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UNHCR, WFP warn refugees in Africa face hunger, malnutrition as COVID-19 worsens food shortages

South Sudan. COVID-19 precautions during food and soap distribution

Sudanese refugees observe physical distancing during a food and soap distribution at Ajuong Thok camp in South Sudan, April 2020.  © UNHCR/Elizabeth Marie Stuart

 

UNHCR, the UN refugee agency, and the World Food Programme (WFP) are warning that severe underfunding, conflict and disasters – as well as supply chain challenges, rising food prices and loss of income due to COVID19 – threaten to leave millions of refugees across Africa without food.

“Millions of refugees throughout Africa are currently reliant on regular aid to meet their food needs,” said Filippo Grandi, UN High Commissioner for Refugees. “Around half are children, who may develop life-long difficulties if deprived of food at vital stages in their development.”

Unless urgent action is taken to address the situation, levels of acute malnutrition, stunting and anemia are expected to rise. In refugee camps in Ethiopia, 62% of children are experiencing critical levels of anemia.

“While the situation continues to deteriorate for everyone, the disaster is magnified for refugees who have absolutely nothing to cushion their fall,” said WFP Executive Director, David Beasley. “In the best of times, refugees live in cramped conditions, struggle to meet their basic needs and often have no option but to rely on outside assistance for their survival. Now more than ever, they need our lifesaving support.”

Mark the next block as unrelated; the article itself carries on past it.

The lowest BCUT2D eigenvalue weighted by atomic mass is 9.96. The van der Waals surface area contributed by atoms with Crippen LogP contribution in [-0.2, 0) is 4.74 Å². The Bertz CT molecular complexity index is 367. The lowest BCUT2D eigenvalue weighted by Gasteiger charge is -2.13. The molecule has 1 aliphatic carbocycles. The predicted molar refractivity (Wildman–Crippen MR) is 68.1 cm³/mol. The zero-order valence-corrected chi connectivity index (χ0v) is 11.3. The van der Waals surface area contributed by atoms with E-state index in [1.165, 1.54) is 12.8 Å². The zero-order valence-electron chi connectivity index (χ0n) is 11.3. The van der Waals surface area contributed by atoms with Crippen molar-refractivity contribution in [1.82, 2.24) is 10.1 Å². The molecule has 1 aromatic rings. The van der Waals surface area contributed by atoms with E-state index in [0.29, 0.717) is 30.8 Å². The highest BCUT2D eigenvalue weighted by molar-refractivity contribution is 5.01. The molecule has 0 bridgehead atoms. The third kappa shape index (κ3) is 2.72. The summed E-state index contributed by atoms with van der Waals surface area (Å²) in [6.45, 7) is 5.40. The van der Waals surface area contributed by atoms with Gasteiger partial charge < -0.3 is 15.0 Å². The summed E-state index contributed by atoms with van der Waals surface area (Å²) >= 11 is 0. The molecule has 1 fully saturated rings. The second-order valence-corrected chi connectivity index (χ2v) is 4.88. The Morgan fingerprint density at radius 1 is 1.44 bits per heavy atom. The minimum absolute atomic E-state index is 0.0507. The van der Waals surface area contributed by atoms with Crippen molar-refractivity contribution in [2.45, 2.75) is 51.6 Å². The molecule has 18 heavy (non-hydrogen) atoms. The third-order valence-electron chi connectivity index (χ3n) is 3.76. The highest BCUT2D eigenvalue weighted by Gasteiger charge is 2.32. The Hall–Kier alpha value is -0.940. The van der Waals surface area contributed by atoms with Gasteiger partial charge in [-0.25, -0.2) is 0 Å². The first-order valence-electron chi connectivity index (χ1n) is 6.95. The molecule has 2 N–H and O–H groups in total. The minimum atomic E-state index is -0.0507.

WFP is providing food assistance to more than 10 million refugees worldwide, including to those in the world’s largest refugee settlements, such as Bidibidi settlement in Uganda, where rations were reduced by 30% in April due to lack of funding.

Refugee populations who were previously able to feed and fend for themselves, including many living in urban areas and those working in the informal economy, are also facing significant challenges. Large numbers have lost their only source of income as work possibilities disappeared due to COVID-19 prevention measures. Most are not covered by social protection schemes, leaving many families destitute and dependent on humanitarian assistance. In South Africa, many refugees are in danger of being evicted and have approached UNHCR helplines in desperate need of food and support.

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At the same time, import and export restrictions are squeezing supply chains. In the mostly landlocked Sahel, COVID-19 prevention measures such as border closures and movement restrictions limit capacity to transport produce in a region where escalating insecurity, violence and conflict – compounded by the impact of climate change and poverty – have disrupted food security and livelihoods for millions of people. Assistance for extremely vulnerable groups, including more than 1.2 million refugees in the region, needs to be sustained.

In Cameroon, WFP was forced to reduce its assistance to refugees from the Central African Republic by 50% in May and June due to funding gaps and, based on current funding levels, will have to stop cash assistance entirely from August. Cuts in rations are also expected for Nigerian refugees in the country from July.

Across East Africa, unstandardized health measures at multiple borders have created congestion, delaying vital aid and trade flows. Lack of recognition of test results in neighbouring countries and the requirement to wait for test results have caused long queues and delays at custom points.  COVID-19-induced transport delays have negatively impacted food prepositioning in South Sudan ahead of the rainy season, requiring WFP to work extra hard to keep roads open during the rains, with an increased risk of having to resort to extremely expensive air operations should overland options cease to be viable.